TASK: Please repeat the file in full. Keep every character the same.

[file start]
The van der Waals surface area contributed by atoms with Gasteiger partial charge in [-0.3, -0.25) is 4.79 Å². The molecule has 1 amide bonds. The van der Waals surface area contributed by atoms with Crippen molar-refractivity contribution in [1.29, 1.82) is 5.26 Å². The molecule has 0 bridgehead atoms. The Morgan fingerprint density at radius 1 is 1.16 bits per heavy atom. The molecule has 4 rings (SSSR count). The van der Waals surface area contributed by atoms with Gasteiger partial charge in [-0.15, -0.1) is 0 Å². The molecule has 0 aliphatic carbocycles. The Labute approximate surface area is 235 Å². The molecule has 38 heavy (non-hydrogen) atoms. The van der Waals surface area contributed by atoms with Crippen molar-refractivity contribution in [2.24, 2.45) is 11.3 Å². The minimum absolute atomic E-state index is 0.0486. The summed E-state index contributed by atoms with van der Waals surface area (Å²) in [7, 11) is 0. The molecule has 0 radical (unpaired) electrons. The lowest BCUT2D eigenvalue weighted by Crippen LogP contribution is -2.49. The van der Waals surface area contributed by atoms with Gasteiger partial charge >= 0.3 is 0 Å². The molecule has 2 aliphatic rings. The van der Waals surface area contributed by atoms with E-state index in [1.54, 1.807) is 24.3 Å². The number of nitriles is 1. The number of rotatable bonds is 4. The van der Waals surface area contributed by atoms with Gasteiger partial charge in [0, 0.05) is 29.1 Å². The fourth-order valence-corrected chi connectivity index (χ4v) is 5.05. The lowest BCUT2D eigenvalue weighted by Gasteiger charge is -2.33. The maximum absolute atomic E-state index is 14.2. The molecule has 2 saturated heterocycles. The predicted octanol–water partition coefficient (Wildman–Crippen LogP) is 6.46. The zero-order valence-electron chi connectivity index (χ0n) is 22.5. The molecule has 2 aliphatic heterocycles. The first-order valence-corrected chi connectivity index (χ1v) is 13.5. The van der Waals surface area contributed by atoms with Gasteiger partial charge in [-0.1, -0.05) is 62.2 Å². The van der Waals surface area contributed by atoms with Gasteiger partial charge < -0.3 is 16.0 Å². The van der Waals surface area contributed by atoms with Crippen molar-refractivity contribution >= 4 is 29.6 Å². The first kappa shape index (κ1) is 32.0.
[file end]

The van der Waals surface area contributed by atoms with Gasteiger partial charge in [-0.3, -0.25) is 4.79 Å². The molecule has 1 amide bonds. The van der Waals surface area contributed by atoms with Crippen molar-refractivity contribution in [1.29, 1.82) is 5.26 Å². The molecule has 0 bridgehead atoms. The Morgan fingerprint density at radius 1 is 1.16 bits per heavy atom. The molecule has 4 rings (SSSR count). The van der Waals surface area contributed by atoms with Gasteiger partial charge in [-0.15, -0.1) is 0 Å². The molecule has 0 aliphatic carbocycles. The Labute approximate surface area is 235 Å². The molecule has 38 heavy (non-hydrogen) atoms. The van der Waals surface area contributed by atoms with Crippen molar-refractivity contribution in [2.24, 2.45) is 11.3 Å². The minimum absolute atomic E-state index is 0.0486. The summed E-state index contributed by atoms with van der Waals surface area (Å²) in [7, 11) is 0. The molecule has 0 radical (unpaired) electrons. The lowest BCUT2D eigenvalue weighted by Crippen LogP contribution is -2.49. The van der Waals surface area contributed by atoms with Gasteiger partial charge >= 0.3 is 0 Å². The molecule has 2 aliphatic rings. The van der Waals surface area contributed by atoms with E-state index in [1.54, 1.807) is 24.3 Å². The number of nitriles is 1. The number of rotatable bonds is 4. The van der Waals surface area contributed by atoms with Gasteiger partial charge in [0, 0.05) is 29.1 Å². The fourth-order valence-corrected chi connectivity index (χ4v) is 5.05. The lowest BCUT2D eigenvalue weighted by Gasteiger charge is -2.33. The maximum absolute atomic E-state index is 14.2. The molecule has 2 saturated heterocycles. The predicted octanol–water partition coefficient (Wildman–Crippen LogP) is 6.46. The zero-order valence-electron chi connectivity index (χ0n) is 22.5. The molecule has 2 aliphatic heterocycles. The first-order valence-corrected chi connectivity index (χ1v) is 13.5. The van der Waals surface area contributed by atoms with Gasteiger partial charge in [-0.1, -0.05) is 62.2 Å². The van der Waals surface area contributed by atoms with Gasteiger partial charge < -0.3 is 16.0 Å². The van der Waals surface area contributed by atoms with Crippen molar-refractivity contribution >= 4 is 29.6 Å². The first kappa shape index (κ1) is 32.0.